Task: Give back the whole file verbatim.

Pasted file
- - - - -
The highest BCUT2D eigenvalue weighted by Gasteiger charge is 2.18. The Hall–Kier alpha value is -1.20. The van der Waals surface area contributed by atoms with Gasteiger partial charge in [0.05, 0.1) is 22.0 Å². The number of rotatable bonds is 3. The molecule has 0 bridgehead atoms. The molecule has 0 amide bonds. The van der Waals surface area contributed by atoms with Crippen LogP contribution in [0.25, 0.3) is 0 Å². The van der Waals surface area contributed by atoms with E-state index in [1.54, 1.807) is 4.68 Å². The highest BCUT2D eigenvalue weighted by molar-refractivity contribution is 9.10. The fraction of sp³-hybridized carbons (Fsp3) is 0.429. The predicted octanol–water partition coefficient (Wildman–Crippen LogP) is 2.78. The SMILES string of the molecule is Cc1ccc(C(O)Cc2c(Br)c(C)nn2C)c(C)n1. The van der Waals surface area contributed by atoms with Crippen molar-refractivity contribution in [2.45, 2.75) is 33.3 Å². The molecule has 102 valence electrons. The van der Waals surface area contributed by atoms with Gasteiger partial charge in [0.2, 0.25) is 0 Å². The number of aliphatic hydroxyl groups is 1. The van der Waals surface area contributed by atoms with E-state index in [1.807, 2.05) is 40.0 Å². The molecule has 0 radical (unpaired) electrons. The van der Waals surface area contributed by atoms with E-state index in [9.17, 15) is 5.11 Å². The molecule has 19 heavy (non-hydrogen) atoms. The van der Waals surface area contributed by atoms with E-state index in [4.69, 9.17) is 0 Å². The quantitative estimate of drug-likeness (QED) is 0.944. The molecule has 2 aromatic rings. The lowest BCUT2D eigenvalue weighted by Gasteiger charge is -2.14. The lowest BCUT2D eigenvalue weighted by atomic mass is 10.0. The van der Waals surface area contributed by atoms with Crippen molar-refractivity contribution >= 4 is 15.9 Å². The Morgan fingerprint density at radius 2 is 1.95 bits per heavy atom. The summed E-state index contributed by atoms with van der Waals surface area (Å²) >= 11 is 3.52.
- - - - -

The highest BCUT2D eigenvalue weighted by Gasteiger charge is 2.18. The Hall–Kier alpha value is -1.20. The van der Waals surface area contributed by atoms with Gasteiger partial charge in [0.05, 0.1) is 22.0 Å². The number of rotatable bonds is 3. The molecule has 0 bridgehead atoms. The molecule has 0 amide bonds. The van der Waals surface area contributed by atoms with Crippen LogP contribution in [0.25, 0.3) is 0 Å². The van der Waals surface area contributed by atoms with E-state index in [1.54, 1.807) is 4.68 Å². The highest BCUT2D eigenvalue weighted by molar-refractivity contribution is 9.10. The fraction of sp³-hybridized carbons (Fsp3) is 0.429. The predicted octanol–water partition coefficient (Wildman–Crippen LogP) is 2.78. The SMILES string of the molecule is Cc1ccc(C(O)Cc2c(Br)c(C)nn2C)c(C)n1. The van der Waals surface area contributed by atoms with Crippen molar-refractivity contribution in [2.45, 2.75) is 33.3 Å². The molecule has 102 valence electrons. The van der Waals surface area contributed by atoms with Gasteiger partial charge in [0.2, 0.25) is 0 Å². The number of aliphatic hydroxyl groups is 1. The van der Waals surface area contributed by atoms with E-state index in [1.807, 2.05) is 40.0 Å². The molecule has 0 radical (unpaired) electrons. The van der Waals surface area contributed by atoms with E-state index in [9.17, 15) is 5.11 Å². The molecule has 19 heavy (non-hydrogen) atoms. The van der Waals surface area contributed by atoms with E-state index in [4.69, 9.17) is 0 Å². The quantitative estimate of drug-likeness (QED) is 0.944. The molecule has 2 aromatic rings. The lowest BCUT2D eigenvalue weighted by Gasteiger charge is -2.14. The lowest BCUT2D eigenvalue weighted by atomic mass is 10.0. The van der Waals surface area contributed by atoms with Crippen molar-refractivity contribution >= 4 is 15.9 Å². The Morgan fingerprint density at radius 2 is 1.95 bits per heavy atom. The summed E-state index contributed by atoms with van der Waals surface area (Å²) >= 11 is 3.52.